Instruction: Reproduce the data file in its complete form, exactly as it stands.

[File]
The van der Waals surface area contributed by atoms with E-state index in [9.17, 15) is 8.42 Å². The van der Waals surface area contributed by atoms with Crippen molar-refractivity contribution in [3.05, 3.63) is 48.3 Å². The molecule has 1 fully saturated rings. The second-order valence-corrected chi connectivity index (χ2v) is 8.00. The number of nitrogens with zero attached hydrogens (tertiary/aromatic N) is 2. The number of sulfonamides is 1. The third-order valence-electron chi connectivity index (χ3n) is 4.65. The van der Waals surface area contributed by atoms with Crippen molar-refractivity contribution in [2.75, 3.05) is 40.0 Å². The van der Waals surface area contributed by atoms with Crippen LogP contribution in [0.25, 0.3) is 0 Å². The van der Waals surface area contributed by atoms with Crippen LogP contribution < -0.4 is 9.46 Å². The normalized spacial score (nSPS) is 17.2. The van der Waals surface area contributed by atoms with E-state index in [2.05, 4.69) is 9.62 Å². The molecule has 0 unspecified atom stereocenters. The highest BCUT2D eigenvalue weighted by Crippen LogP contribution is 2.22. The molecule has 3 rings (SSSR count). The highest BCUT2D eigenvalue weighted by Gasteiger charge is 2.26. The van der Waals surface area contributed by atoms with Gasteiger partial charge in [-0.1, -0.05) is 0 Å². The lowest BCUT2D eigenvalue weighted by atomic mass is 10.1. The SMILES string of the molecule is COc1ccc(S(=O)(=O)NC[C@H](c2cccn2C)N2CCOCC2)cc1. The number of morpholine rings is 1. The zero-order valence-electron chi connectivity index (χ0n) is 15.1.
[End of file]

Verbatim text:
The van der Waals surface area contributed by atoms with E-state index in [9.17, 15) is 8.42 Å². The van der Waals surface area contributed by atoms with Crippen molar-refractivity contribution in [3.05, 3.63) is 48.3 Å². The molecule has 1 fully saturated rings. The second-order valence-corrected chi connectivity index (χ2v) is 8.00. The number of nitrogens with zero attached hydrogens (tertiary/aromatic N) is 2. The number of sulfonamides is 1. The third-order valence-electron chi connectivity index (χ3n) is 4.65. The van der Waals surface area contributed by atoms with Crippen molar-refractivity contribution in [2.75, 3.05) is 40.0 Å². The van der Waals surface area contributed by atoms with Crippen LogP contribution in [0.25, 0.3) is 0 Å². The van der Waals surface area contributed by atoms with Crippen LogP contribution < -0.4 is 9.46 Å². The normalized spacial score (nSPS) is 17.2. The van der Waals surface area contributed by atoms with E-state index in [2.05, 4.69) is 9.62 Å². The molecule has 0 unspecified atom stereocenters. The highest BCUT2D eigenvalue weighted by Crippen LogP contribution is 2.22. The molecule has 3 rings (SSSR count). The highest BCUT2D eigenvalue weighted by Gasteiger charge is 2.26. The van der Waals surface area contributed by atoms with Gasteiger partial charge in [-0.1, -0.05) is 0 Å². The lowest BCUT2D eigenvalue weighted by atomic mass is 10.1. The SMILES string of the molecule is COc1ccc(S(=O)(=O)NC[C@H](c2cccn2C)N2CCOCC2)cc1. The number of morpholine rings is 1. The zero-order valence-electron chi connectivity index (χ0n) is 15.1.